Kabuki-Make-Up Syndrome with Multiple Congenital Heart Defects

Pediatrics Research International Journal

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Nandini Vijayakanthi, Dinesh Kumar Yadav, Pankaj Gupta, Sandeep Choudhary and Anita Yadav

Department of Paediatrics, PGIMER & Associated Dr. Ram Manohar Lohia Hospital, New Delhi, India

Volume 2014 (2014), Article ID 511851, Pediatrics Research International Journal, 5 pages, DOI:

Received date : 28 August 2013; Accepted date : 4 November 2013; Published date : 21 January 2014

Academic editor: Ghada M H Abdel-Salam

Cite this Article as: Nandini Vijayakanthi, Dinesh Kumar Yadav, Pankaj Gupta, Sandeep Choudhary and Anita Yadav (2014), "Kabuki-Make-Up Syndrome with Multiple Congenital Heart Defects," Pediatrics Research International Journal, Vol. 2014 (2014), Article ID 511851, DOI: 10.5171/2014.511851

Copyright © 2014. Nandini Vijayakanthi, Dinesh Kumar Yadav, Pankaj Gupta, Sandeep Choudhary and Anita Yadav. Distributed under Creative Commons CC-BY 3.0

Abstract

We report a one-and-half year old child with Kabuki syndrome and had multiple congenital heart defects — ventricular septal defect, patent ductus arteriosus, bicuspid aortic valve, coarctation of aorta with reversal of shunt from right ventricle to left ventricle suggesting eisenmenger’s physiology. 

Keywords: Eisenmenger’s physiology; genetic; reversal of shunt; rare

Introduction

Kabuki Make up Syndrome(KMS) is a very rare genetic disorder with a prevalence of 1 in 32000 live births in Japanese population¬.1 KMS has five cardinal manifestations which includes characteristic facial features, skeletal abnormalities, dermatoglyphic abnormalities, mild to moderate mental retardation and postnatal growth insufficiency.2  Recently some atypical features like chronic and/or severe diarrhea, diaphragmatic defects, pseudarthrosis of the clavicles, vitiligo, and persistent hypoglycemia, severe autoimmune thrombocytopenia, cerebellar vermis atrophy, and myopathic features have also been described.3,4 KMS has an autosomal dominant inheritance with sporadic mutations. MLL2 gene is the most common gene involved,  recently point mutations in the KDM6A gene has also been reported in association with KMS.5,6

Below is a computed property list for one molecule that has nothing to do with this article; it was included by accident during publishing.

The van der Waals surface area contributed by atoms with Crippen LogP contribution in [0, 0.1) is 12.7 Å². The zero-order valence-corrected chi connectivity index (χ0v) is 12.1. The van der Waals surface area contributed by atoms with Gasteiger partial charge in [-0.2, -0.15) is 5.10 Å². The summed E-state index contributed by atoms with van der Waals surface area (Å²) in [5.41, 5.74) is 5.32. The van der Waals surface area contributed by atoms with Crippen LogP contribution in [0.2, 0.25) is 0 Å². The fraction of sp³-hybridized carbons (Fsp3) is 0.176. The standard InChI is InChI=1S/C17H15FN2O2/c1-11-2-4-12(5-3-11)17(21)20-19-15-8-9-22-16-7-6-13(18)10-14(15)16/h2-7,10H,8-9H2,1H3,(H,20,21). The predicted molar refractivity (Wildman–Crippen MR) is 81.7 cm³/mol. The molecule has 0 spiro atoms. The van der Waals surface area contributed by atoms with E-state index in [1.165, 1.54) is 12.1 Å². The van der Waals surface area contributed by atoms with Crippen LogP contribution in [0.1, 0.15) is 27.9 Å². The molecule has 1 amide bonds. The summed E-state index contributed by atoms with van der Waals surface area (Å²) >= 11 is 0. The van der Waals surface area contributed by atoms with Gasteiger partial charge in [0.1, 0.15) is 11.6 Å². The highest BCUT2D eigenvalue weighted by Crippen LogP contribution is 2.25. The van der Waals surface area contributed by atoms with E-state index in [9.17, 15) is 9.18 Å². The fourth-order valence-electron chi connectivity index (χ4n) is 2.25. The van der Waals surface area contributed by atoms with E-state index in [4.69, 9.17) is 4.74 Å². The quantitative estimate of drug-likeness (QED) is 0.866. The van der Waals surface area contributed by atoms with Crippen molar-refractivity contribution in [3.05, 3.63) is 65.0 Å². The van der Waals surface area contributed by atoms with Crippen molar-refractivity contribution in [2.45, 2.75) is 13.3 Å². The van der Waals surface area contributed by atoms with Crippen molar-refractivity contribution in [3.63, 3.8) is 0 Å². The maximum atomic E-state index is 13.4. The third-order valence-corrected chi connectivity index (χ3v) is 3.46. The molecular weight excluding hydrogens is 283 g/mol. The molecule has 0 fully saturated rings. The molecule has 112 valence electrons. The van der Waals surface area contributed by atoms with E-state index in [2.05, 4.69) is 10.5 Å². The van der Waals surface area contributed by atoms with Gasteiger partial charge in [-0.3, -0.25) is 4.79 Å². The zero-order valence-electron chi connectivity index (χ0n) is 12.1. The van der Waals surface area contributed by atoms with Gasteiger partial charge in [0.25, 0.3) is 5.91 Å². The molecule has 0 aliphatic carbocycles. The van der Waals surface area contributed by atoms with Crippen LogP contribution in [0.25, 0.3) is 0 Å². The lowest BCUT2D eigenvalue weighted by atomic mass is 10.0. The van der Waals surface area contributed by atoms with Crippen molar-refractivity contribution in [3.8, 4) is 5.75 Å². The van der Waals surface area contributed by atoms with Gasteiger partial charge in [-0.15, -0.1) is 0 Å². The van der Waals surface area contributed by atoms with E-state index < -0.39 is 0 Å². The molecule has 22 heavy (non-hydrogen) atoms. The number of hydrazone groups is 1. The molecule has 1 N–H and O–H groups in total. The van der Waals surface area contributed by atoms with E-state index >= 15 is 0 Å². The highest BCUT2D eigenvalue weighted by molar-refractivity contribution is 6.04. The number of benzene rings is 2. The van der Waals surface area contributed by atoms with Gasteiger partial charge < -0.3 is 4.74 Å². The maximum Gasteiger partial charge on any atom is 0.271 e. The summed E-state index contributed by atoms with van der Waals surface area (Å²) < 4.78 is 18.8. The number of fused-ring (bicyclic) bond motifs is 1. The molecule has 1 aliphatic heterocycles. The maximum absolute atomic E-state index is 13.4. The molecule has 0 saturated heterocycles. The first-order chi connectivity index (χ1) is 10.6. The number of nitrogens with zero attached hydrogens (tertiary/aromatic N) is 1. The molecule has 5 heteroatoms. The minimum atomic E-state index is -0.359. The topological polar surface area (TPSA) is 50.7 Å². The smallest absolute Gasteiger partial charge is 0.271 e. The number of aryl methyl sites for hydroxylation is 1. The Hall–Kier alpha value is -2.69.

Various congenital heart defects like single ventricle with common atrium, ventricular septal defect, atrial septal defect, tetralogy of Fallot , coarctation of aorta , patent ductus arteriosus, aneurysm of aorta , transposition of great vessels , right bundle branch block, and “parachute” mitral valve, coarctation of aorta, bicuspid aortic valve have been described in KMS since 1980s. The association of congenital heart defects with KMS has been well established, though combination of heart defects in association with this syndrome has been rarely reported. Here we describe a one and half year old Indian (non-Japanese) female child with KMS who had multiple congenital heart defects and ultimately developed eissenmenger’s physiology.

Case Report

One-and-half year old Indian (non-Japanese) female child presented with feeding and breathing difficulties since two months of age. The child was the first child of non-consanguineous parents delivered at home, with no antenatal, natal or post natal complications. The child weighed normally at birth but was floppy (hypotonic) since birth according to the parents. The child was first brought to medical attention at two months of age with infrequent follow-up visits.

The past history was significant for several episodes of respiratory tract infections not associated with cyanosis since two months of age, which according to the parents has improved in the past few months. There was no history suggestive of malabsorption syndrome, seizures, storage disorders, defects of metabolism and chronic infections.

Her weight (6 kg) and her length ( 67 cm) were less than 3rd percentile for age according to World Health Organization(WHO) growth charts. Her head circumference was 42 cm which was less than 3 Standard deviation for age according to World Health Organization (WHO) growth charts; as well her weight for length was between 1 Standard deviation and 2 Standard deviation for age. Thus the child had failure to thrive, severe stunting and microcephaly.  On examination, the child had characteristic facial features (Figure 1) — interrupted eyebrows, long palpebral fissure, depressed nasal bridge, low set ears, high arched cleft palate, short fifth digit with clinodactyly and finger pads, hypotonia, overlapping of toes and rocker bottom feet. The child is unusually sociable with a happy disposition and had delayed milestones in all domains.

 

511851-fig-1
Figure 1 : Clinical Photograph of the child showing a) characteristic facial features : interrupted eyebrows, long palpebral fissure, depressed nasal bridge, low set ears; b)short fifth digit with clinodactyly; c) overlapping of toes and rocker bottom feet